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Are Mortgage Rates Going to Go Lower ? (than they are today).

Discussion in 'After Hours Lounge (Off Topic)' started by Brian Serene, Mar 18, 2008.

  1. Brian Serene

    Brian Serene Well-Known Member

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    I have a 6.5% fixed 15 year mortgage. I can refinance at 5.175% with a 15 year fixed rate mortgage with no points. I have until 9:30 AM tomorrow to lock in the 5.175% rate.

    Do you think that mortgage rates will go down any further before May 28th?

    Thanks In Advance
     
  2. Bejoy

    Bejoy Well-Known Member

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    Everybody was expecting one point cut today, but got only three quarters. There's definitely going to be more cuts and some even predicts Japan style ZIRP( zero-interest-rate policy) in future.

    This may not translate to mortgage interests as low as couple years back(think sub prime), but it will go definitely lower than what you are talking about. It is a 'necessity' for feds to have the mortgage interest rate to go down.

    JMHO
     
  3. Matt Stryker

    Matt Stryker Well-Known Member

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    just my $0.02 - while I know the Fed wants lower mortgage rates and increase spending, at some point their rate cuts are going to most likely cause inflation or at least a big fear of inflation - at which case the rates will rebound.
     
  4. Bryan X

    Bryan X Well-Known Member

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    The Federal Reserve doesn't cut mortgage interest rates-- nor do they even directly influence them.

    Today's cut by the Fed will not necessarily translate into lower rates. The Feds cut the discount rate-- what it charges banks to borrow directly from the Fed. The Feds also lowered their federal funds rate target to 2.25% which is a short-term rate that banks charge each other for overnight loans.

    These rates have nothing to do with long-term mortgage rates.

    Long-term mortgage rates are mostly tied to the 10-year Treasury yield. That is determined by bond traders, worldwide. Meaning mortgage rates are determined more by how fearful the market is of inflation. Right now that's a pretty big fear.

    So don't be surprised to see rates rise as they have been lately -- even though the Feds have been cutting short-term rates.

    Watch the 10-year Treasury yield if you want to see what long-term mortgage rates will do. Long-Term mortgage rates are typically about 2 percentage points higher than the yield on the 10-year Treasury, which currently is about 3.29%. However, lenders are so skittish about lending money right now due to the turmoil in the housing market that long-term rates are more than the typcial 2 percentage points above the 10-year Treasury yield.
     
  5. Eric_L

    Eric_L Well-Known Member

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    You also should consider the closing costs, compare to the time you will spend in the home and the time value of money.... It can be complicated. Generally a 2pt decrease in rate pays off your closing costs in 4-7 years... Yes - it takes that long to break even.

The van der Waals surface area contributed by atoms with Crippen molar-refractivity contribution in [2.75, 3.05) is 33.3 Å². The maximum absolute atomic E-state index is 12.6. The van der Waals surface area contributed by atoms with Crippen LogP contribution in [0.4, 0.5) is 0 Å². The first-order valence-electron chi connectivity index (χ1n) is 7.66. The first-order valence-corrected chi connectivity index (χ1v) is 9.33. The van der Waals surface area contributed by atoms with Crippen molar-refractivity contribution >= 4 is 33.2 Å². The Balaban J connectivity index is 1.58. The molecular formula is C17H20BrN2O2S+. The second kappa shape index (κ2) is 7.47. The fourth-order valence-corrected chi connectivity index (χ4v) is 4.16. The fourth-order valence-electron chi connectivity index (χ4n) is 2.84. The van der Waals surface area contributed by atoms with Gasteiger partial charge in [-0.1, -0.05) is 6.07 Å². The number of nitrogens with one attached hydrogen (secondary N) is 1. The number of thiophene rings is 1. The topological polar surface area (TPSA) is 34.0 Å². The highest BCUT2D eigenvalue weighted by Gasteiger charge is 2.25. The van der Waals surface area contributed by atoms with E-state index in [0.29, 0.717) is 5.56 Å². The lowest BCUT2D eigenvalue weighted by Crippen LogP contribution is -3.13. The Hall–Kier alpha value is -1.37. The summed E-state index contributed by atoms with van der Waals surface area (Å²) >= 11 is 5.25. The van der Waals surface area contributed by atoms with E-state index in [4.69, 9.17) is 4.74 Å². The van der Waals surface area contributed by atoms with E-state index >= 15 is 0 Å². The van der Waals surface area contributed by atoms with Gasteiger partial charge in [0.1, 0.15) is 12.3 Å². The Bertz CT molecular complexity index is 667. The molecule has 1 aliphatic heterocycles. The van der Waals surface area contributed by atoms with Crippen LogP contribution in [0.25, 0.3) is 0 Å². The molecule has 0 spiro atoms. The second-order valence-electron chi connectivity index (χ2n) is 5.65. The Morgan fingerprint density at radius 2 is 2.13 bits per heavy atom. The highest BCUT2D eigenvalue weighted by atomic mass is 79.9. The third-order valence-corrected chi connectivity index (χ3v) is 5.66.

6. Bejoy

    Bejoy Well-Known Member

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  7. nolesrule

    nolesrule Well-Known Member

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    This is a very important point, and one of the most important points to consider when refinancing.
     
  8. Bryan X

    Bryan X Well-Known Member

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    Yeah, they cut the rates on short-term personal and commercial loans. Not necessarily long-term rates. Those follow the 10-year treasury yield. So yes, banks will probably cut some rates, but more than likely it will be on ARMs and other short-term loans, not 15 year fixed-rates the OP was asking about.
     
  9. SethH

    SethH Well-Known Member

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    Those would be some pretty serious closing costs! If you take an example of a $150k mortgage over 15 years and use 7% and 5%, the monthly payment would be reduced by $162. So you would save >$1900 in the first year. If you use the same numbers with a 30 year mortgage the change is even more drastic since a larger portion of your payment is interest. ($192/mo vs $162/mo)
     
  10. mylan

    mylan Well-Known Member

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    Does anyone have any experience with online mortgage companies like Lending Tree or Quicken? We were thinking of going with our present bank, SunTrust, but have also considered these.
     
  11. Scott Merryfield

    Supporter

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    I have not used Quicken Loans directly online, but have gone through Rock Financial locally. They are a "Quicken Loan Company" and all documents are processed as Quicken Loans. They have been the best mortgage company I've ever worked with. We've used them for two refinancings and one condo purchase, and all three closings went smoothly. I've had some bad experiences with other mortgage companies and brokers, so I do not hand out praise casually.
     
  12. Brandon_T

    Brandon_T Well-Known Member

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    Scott, who did you deal with from Rock? I have a friend that works in your area for them. His name is Chris and we are thinking of going to him for a new loan soon.
     

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